Is Dipika Mukherjee’s latest book, Shambala Junction, a thriller or a political novel? It’s perhaps a bit of both.

Iris Sen, an Asian-American, more Asian than American – a bit like the author herself – is gripped by an unshakeable desire to experience the “real” India. While India that has changed considerably since Nehru’s documentation of it in Discovery of India, she decides, rather astutely, that this is a journey which must be undertaken in a third-class compartment of the Indian railways. And thus begins her adventure.

Modern India comprises an indelible mix of the urban and the rural; the modern and the traditional – the lines often merge and dissolve into one another only to reappear, much like the far from linear railway tracks of Iris’s adventure. Such is the paradox that is India and while it may appear random to the western eye, there is a method to this madness.

Mukherjee displays none of the nostalgic outpourings over culture and food that often inundate novels on the heartland by the diaspora. Rather, she unflinchingly points out, the dirt and filth around the countryside, often makes one believe that one is travelling atop a garbage truck.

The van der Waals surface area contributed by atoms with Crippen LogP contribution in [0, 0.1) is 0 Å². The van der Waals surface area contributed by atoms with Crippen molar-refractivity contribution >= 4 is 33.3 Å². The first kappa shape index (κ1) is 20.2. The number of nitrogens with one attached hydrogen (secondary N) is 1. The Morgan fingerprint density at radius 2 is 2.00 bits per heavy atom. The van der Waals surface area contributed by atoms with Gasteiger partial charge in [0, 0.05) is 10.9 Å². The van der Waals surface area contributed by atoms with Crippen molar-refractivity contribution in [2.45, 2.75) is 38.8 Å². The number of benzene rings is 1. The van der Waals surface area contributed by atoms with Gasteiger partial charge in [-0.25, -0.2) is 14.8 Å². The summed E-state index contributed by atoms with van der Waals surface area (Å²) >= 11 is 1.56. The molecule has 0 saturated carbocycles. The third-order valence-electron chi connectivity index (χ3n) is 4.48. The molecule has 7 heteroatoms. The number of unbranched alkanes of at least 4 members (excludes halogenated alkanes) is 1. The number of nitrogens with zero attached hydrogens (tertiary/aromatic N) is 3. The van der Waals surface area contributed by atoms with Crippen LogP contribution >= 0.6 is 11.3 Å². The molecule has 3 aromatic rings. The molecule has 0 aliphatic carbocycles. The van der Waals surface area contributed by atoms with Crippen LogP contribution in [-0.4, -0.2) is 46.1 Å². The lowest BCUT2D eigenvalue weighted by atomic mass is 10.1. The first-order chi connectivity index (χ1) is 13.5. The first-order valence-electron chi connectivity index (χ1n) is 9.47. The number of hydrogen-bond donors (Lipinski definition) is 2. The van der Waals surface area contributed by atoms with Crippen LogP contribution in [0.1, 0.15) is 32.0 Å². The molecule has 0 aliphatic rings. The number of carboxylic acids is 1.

Likewise, her depictions of poverty and corruption are not sugar coated. While Mukherjee presents an insightful picture, the racy, chatty vein of the narrative enables the reader to tide over complex social and political issues. It is in this land of ancient spiritual wisdom and Gandhian non-violence that babies are bought and sold in an open market. Iris unravels this nexus, and babies and parents are united after a lot of ado.

Then there is the “other” India, the one percent – the land of five stars and air conditionings – the upper-crust. How do these two worlds meet and interact? Do they feed off each other? These are some of the questions that Shambala Junction poses. And in the answer lies the discovery of the “real” India.

Published in 2016.